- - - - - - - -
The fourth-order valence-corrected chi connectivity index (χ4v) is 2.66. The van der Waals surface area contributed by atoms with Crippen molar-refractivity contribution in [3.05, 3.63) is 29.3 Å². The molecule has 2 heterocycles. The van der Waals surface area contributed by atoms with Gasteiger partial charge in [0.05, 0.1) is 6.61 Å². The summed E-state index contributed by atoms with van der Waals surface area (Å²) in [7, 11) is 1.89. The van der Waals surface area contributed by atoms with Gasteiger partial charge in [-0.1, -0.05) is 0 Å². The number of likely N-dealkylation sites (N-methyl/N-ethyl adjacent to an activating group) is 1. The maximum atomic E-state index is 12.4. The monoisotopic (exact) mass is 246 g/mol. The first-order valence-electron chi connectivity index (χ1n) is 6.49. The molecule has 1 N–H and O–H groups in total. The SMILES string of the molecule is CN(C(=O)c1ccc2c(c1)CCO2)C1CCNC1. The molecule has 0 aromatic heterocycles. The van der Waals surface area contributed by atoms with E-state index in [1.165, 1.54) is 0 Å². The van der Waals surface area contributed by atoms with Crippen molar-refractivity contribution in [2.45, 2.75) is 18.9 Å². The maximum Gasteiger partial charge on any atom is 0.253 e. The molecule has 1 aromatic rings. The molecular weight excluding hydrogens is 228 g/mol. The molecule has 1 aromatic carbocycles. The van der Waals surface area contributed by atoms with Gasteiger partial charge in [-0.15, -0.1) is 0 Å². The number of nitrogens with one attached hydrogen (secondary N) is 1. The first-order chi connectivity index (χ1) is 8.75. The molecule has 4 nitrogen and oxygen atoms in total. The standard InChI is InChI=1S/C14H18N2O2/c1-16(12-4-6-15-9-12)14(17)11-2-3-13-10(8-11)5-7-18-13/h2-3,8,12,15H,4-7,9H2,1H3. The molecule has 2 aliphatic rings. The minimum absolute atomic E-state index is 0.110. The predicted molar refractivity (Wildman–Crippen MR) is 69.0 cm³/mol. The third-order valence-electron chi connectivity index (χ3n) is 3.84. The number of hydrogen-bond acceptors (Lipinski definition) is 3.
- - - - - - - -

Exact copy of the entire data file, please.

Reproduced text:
The fourth-order valence-corrected chi connectivity index (χ4v) is 2.66. The van der Waals surface area contributed by atoms with Crippen molar-refractivity contribution in [3.05, 3.63) is 29.3 Å². The molecule has 2 heterocycles. The van der Waals surface area contributed by atoms with Gasteiger partial charge in [0.05, 0.1) is 6.61 Å². The summed E-state index contributed by atoms with van der Waals surface area (Å²) in [7, 11) is 1.89. The van der Waals surface area contributed by atoms with Gasteiger partial charge in [-0.1, -0.05) is 0 Å². The number of likely N-dealkylation sites (N-methyl/N-ethyl adjacent to an activating group) is 1. The maximum atomic E-state index is 12.4. The monoisotopic (exact) mass is 246 g/mol. The first-order valence-electron chi connectivity index (χ1n) is 6.49. The molecule has 1 N–H and O–H groups in total. The SMILES string of the molecule is CN(C(=O)c1ccc2c(c1)CCO2)C1CCNC1. The molecule has 0 aromatic heterocycles. The van der Waals surface area contributed by atoms with E-state index in [1.165, 1.54) is 0 Å². The van der Waals surface area contributed by atoms with Crippen molar-refractivity contribution in [2.45, 2.75) is 18.9 Å². The maximum Gasteiger partial charge on any atom is 0.253 e. The molecule has 1 aromatic rings. The molecular weight excluding hydrogens is 228 g/mol. The molecule has 1 aromatic carbocycles. The van der Waals surface area contributed by atoms with Gasteiger partial charge in [-0.15, -0.1) is 0 Å². The number of nitrogens with one attached hydrogen (secondary N) is 1. The first-order chi connectivity index (χ1) is 8.75. The molecule has 4 nitrogen and oxygen atoms in total. The standard InChI is InChI=1S/C14H18N2O2/c1-16(12-4-6-15-9-12)14(17)11-2-3-13-10(8-11)5-7-18-13/h2-3,8,12,15H,4-7,9H2,1H3. The molecule has 2 aliphatic rings. The minimum absolute atomic E-state index is 0.110. The predicted molar refractivity (Wildman–Crippen MR) is 69.0 cm³/mol. The third-order valence-electron chi connectivity index (χ3n) is 3.84. The number of hydrogen-bond acceptors (Lipinski definition) is 3.